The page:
The Cospatrick Tragedy – From the Society Journal No. 14

Here is an article by Margaret Ware, taken from the WLHS Journal No 14 (1999). We republish it here as part of an occasional series celebrating the work of the Society over time. (A PDF of the Society’s Journal No 14 can be found here).

A separate PDF of the article is available here.

The Cospatrick Tragedy: Memorial

AM0051.jpg

Shipton Church from Cospatrick memorial. Estimated 1920s

AM0034.jpg

High Street Shipton 1920s, with Cospatrick Memorial

On the village green at Shipton under Wychwood, next to the war memorial, stands a stone drinking fountain with a distinctive tall, conical spire. It was erected in 1878 in memory of the seventeen members of the Hedges and Townsend families from Shipton who lost their lives in the South Atlantic in a fire on the emigrant sailing ship, the Cospatrick, bound for New Zealand.

The brass plaque on the north side lists Richard Hedges aged 56, Sarah his wife (53); John Hedges (24) and Sarah his wife (22); Thomas Hedges (27), Charles Hedges (18) both sons of Richard and Sarah. That on the south lists Henry Townsend aged 62, Ann his wife (53); George Charter (31), Jane Townsend his wife (35) and their two children; Henry Hedges (30) and Mary Townsend his wife (30) and their three children. All the men were agricultural labourers.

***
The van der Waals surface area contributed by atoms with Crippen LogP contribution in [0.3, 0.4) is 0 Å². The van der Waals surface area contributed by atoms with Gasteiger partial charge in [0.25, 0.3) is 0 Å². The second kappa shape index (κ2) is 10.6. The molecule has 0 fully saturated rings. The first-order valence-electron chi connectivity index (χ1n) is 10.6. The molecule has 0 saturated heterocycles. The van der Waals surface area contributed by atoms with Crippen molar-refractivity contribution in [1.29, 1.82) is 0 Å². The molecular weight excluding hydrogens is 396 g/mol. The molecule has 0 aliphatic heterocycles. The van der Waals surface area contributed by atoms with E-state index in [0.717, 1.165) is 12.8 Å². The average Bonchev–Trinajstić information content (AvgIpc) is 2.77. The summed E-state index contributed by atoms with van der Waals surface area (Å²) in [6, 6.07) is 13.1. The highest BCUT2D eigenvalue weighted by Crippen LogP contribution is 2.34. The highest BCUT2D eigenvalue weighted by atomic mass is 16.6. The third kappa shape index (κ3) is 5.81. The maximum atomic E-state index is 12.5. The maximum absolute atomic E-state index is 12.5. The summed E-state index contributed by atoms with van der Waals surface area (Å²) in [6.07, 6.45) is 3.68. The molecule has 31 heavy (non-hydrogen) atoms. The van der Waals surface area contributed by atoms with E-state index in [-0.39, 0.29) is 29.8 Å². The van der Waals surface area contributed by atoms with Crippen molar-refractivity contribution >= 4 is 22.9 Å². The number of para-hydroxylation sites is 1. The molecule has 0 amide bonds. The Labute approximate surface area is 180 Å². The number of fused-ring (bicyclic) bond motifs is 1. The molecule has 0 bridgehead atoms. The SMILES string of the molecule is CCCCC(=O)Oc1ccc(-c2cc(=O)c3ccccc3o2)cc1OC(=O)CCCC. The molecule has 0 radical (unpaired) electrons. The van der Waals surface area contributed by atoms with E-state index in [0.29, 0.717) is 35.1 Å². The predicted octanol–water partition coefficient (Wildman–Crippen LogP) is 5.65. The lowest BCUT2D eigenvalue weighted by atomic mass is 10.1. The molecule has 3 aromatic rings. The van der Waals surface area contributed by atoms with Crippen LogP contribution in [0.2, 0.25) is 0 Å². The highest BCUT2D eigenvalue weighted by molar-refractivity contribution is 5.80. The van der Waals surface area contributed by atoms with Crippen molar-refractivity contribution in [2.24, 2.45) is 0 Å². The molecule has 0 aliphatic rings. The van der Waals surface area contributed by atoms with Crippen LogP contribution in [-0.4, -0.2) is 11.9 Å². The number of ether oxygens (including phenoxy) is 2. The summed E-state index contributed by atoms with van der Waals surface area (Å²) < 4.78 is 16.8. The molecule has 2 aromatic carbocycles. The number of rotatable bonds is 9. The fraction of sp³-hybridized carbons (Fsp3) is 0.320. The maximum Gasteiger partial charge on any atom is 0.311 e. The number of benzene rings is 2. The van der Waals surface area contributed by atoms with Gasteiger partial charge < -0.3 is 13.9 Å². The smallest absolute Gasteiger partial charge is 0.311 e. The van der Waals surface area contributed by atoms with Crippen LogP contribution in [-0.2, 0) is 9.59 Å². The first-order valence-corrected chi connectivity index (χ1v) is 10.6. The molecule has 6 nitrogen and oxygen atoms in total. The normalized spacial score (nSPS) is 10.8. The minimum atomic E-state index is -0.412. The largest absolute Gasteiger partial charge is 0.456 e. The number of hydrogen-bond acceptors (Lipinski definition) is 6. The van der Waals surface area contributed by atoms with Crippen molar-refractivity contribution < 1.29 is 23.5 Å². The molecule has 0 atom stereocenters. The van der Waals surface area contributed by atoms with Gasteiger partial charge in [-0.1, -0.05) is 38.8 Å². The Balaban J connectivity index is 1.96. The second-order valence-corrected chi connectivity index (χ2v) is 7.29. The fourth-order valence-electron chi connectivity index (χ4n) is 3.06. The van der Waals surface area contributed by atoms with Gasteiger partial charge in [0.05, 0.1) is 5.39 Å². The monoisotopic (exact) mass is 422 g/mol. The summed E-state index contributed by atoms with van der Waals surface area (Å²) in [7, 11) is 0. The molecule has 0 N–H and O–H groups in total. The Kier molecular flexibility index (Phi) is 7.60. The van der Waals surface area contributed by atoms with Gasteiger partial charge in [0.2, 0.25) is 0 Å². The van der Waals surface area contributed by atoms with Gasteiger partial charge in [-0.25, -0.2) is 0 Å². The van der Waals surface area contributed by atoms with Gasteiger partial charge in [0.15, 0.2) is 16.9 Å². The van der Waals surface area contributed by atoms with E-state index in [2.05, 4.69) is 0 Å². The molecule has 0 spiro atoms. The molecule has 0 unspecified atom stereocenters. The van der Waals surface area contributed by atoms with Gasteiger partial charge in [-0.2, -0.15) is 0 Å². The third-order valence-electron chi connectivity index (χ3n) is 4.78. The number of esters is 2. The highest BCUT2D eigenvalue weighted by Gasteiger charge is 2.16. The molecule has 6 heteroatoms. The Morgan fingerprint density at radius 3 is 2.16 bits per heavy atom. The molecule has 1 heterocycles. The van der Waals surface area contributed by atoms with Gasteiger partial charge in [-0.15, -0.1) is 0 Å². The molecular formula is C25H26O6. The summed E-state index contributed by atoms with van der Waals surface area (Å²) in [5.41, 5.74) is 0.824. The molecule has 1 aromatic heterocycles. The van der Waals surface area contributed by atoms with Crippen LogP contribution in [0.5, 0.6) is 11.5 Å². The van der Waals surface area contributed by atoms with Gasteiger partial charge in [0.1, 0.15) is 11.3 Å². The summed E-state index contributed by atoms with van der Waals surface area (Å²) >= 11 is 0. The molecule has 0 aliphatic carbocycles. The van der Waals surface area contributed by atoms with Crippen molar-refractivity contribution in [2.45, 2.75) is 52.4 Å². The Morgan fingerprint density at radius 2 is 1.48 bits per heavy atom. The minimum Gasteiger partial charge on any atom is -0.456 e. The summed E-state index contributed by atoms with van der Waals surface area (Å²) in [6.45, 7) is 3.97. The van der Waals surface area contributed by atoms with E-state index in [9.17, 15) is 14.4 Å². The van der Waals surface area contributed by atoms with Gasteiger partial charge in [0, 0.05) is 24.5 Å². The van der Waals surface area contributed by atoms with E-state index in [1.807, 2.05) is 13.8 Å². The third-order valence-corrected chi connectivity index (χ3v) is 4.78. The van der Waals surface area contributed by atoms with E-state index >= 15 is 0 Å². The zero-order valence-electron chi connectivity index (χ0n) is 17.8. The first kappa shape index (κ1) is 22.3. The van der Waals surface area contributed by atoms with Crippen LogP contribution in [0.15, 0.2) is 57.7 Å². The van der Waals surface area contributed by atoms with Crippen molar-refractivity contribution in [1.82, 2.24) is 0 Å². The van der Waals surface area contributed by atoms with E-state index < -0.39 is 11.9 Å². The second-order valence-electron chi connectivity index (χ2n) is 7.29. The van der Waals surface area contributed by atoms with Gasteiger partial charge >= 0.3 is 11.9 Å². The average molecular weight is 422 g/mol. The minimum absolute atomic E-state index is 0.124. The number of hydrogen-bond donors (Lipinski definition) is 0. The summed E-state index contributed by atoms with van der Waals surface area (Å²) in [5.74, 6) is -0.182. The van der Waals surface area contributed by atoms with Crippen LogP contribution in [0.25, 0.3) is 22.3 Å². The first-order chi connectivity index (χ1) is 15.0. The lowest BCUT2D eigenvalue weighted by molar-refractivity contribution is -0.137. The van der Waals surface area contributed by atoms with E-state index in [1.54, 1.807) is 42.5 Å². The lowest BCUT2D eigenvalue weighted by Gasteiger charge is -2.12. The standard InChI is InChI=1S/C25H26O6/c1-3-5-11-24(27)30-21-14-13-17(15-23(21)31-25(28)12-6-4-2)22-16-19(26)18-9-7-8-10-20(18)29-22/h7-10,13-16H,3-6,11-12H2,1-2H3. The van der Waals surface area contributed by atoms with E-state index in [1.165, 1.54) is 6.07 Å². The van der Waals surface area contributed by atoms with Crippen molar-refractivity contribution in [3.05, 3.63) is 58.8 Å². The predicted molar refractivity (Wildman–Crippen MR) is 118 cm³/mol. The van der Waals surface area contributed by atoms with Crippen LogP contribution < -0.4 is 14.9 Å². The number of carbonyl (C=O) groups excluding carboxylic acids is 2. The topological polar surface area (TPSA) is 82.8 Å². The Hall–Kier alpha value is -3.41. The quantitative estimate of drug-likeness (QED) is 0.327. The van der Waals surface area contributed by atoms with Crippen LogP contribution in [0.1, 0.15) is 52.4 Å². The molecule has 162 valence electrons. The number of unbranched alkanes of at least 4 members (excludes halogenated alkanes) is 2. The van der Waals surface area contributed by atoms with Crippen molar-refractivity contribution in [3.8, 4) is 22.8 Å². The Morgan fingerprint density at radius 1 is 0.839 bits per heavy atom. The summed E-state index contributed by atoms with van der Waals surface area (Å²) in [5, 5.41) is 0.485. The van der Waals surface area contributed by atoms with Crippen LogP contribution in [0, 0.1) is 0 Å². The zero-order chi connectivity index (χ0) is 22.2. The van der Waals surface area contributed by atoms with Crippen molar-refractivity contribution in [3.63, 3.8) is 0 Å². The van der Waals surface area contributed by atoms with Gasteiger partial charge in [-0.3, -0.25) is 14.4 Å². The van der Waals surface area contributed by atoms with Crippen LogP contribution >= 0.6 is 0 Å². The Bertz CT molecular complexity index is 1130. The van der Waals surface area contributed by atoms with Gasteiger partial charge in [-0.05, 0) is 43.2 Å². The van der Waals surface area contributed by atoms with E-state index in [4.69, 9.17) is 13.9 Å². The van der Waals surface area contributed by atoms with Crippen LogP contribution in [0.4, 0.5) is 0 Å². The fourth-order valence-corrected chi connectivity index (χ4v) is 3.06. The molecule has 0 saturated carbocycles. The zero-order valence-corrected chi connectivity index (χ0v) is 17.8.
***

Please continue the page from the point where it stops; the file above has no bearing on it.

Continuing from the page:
ELW0086.jpg

Photograph from a postcard of The Green, showing allotments bordered by a wall. There is no seat around the tree at this date. Also photo taken pre-metal plates on the Cospatrick Memorial. Date: c. late 1920s

The Cospatrick Tragedy: Background

19th Century Emigration from Oxfordshire: See Our Book Review


In late Victorian England many agricultural workers and their families led desperately hard lives. They laboured by hand for long hours in harsh conditions for low wages, earning on average only half as much as industrial workers. Rural tied housing was often poor and insanitary, with no security of tenure. The country way of life was strictly regulated by the landlords and tenant farmers, the squire and the Church, with harsh administration of the Poor Law and of penalties for poaching. These conditions were made worse in the 1870s by a run of bad weather and poor harvests.

The early 1870s saw the newly formed National Agricultural Labourers Union beginning the fight for better wages and conditions, but many people emigrated to start a new life in Australia, New Zealand and Canada, a substantial number of these coming from Oxfordshire.